Ohio officials to add more optional trainings for law enforcement after delayed Columbus AMBER alert
Ohio State Highway Patrol Captain Ron Raines is setting up new regional endangered and missing persons alerts training sessions around Ohio after a delayed Columbus AMBER alert in December.
Ohio emergency responders will take a new approach to training on alerts issued for missing and endangered adults and children after a delayed AMBER Alert in Columbus in December.
Ohio State Highway Patrol Captain Ron Raines told the AMBER Alert Advisory Board on Thursday that more trainings will be offered for law enforcement agencies.
This shift comes four months after it took longer than normal for an AMBER Alert to be issued after the abduction of 5-month-old twin brothers Kason and Ky'Air Thomas outside a Columbus restaurant.
Raines said the state is now taking a proactive approach after the abduction of the Thomas twins and is setting up new regional training that agencies can opt to attend and doing more to advertise the events to law enforcement agencies.
"We do get several requests a year to go out and do that training, but we found a need in our after action review (of the December alert) to be more proactive," Raines said.
The trainings are currently optional for agencies to request.
Harry Trombitas, a retired FBI agent and member of the committee, praised this move at Thursday's meeting.
"Sometimes a lack of training and understanding of how the process works can cause a delay in that. What you guys are all doing, I think, is worthwhile," Trombitas said.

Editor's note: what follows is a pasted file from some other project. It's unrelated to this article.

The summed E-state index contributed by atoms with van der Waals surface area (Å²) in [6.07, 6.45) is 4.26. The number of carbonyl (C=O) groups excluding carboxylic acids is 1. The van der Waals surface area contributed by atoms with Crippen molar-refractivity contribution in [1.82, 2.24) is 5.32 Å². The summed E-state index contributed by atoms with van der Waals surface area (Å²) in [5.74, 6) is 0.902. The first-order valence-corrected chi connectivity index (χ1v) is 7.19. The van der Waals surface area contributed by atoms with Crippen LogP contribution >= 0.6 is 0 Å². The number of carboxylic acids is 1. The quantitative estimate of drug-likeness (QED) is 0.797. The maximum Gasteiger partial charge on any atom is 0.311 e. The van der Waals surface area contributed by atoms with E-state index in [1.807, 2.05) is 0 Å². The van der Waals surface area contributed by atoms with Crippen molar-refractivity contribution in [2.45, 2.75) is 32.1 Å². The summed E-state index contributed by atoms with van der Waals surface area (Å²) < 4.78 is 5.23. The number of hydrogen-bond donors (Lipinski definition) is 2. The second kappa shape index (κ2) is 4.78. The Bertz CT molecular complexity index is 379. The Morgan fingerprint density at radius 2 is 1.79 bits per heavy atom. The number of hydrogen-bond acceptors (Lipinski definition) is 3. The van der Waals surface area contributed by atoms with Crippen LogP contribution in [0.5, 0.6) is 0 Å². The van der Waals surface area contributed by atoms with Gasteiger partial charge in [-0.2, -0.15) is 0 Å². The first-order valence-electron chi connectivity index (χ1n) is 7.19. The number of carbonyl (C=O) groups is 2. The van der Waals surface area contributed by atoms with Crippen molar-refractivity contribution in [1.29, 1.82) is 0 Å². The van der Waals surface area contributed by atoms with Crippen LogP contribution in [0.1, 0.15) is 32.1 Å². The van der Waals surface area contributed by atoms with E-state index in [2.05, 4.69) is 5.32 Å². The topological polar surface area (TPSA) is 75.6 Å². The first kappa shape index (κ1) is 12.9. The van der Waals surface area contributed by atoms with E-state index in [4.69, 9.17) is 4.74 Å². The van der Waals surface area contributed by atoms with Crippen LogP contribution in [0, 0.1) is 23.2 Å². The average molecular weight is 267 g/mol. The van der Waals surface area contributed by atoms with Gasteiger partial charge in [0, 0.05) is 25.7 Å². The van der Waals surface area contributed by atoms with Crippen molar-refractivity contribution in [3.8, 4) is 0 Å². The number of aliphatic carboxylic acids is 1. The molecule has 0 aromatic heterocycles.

According to Columbus police, on the night of Dec. 19, Nalah Jackson, of Dayton, stole a vehicle from outside a Donato's Pizza restaurant on North High Street near 1st Avenue while the Thomas twins were inside the vehicle.
The Columbus Dispatch reported that Columbus police were notified of the abduction at around 9:45 p.m. The police contacted the Ohio State Highway Patrol’s watch desk, which is responsible for issuing AMBER alerts, at around 11:41 p.m. It took nearly two more hours, until 1:37 a.m., for the public to receive mobile phone alerts.
One of the twins was found at the Dayton International Airport, while the other was later found in Indianapolis. Jackson was arrested on kidnapping charges, and was later indicted on two federal counts of kidnapping of a minor for taking the vehicle with the two boys inside.
Ky'Air Thomas died over a month after he was abducted from a "sudden unexplained infant death," according to the coroner's report. A contributing factor listed on the report was an "unsafe sleep environment."
Raines declined to comment further on the trainings and WOSU News did not hear back from the Ohio State Highway Patrol's Public Affairs Unit before deadline.
It is unclear whether the training will remain optional and what else is being done to insure what happened when the Thomas twins were abducted doesn't happen again.
The trainings provide information on activation criteria and processes, what critical information first responders need to obtain for an alert and how the alerts are shared regionally, according to a flyer on the AMBER Alerts website. Law enforcement officers, communications and dispatch personnel are able to attend.
The first new training is on May 11 at the Ohio State Highway Patrol Training Academy.
Raines told the committee he is working to get more of these training sessions set up several counties across the state including Trumbull, Warren and Hancock counties.
Raines said they are looking at holding trainings in Athens and other parts of the southern and western regions of Ohio.
So far, in 2023 there have been three AMBER Alerts issued in Ohio: in Zanesville, Whitehall and Hamilton County. In all three cases, the abducted children were located and unharmed.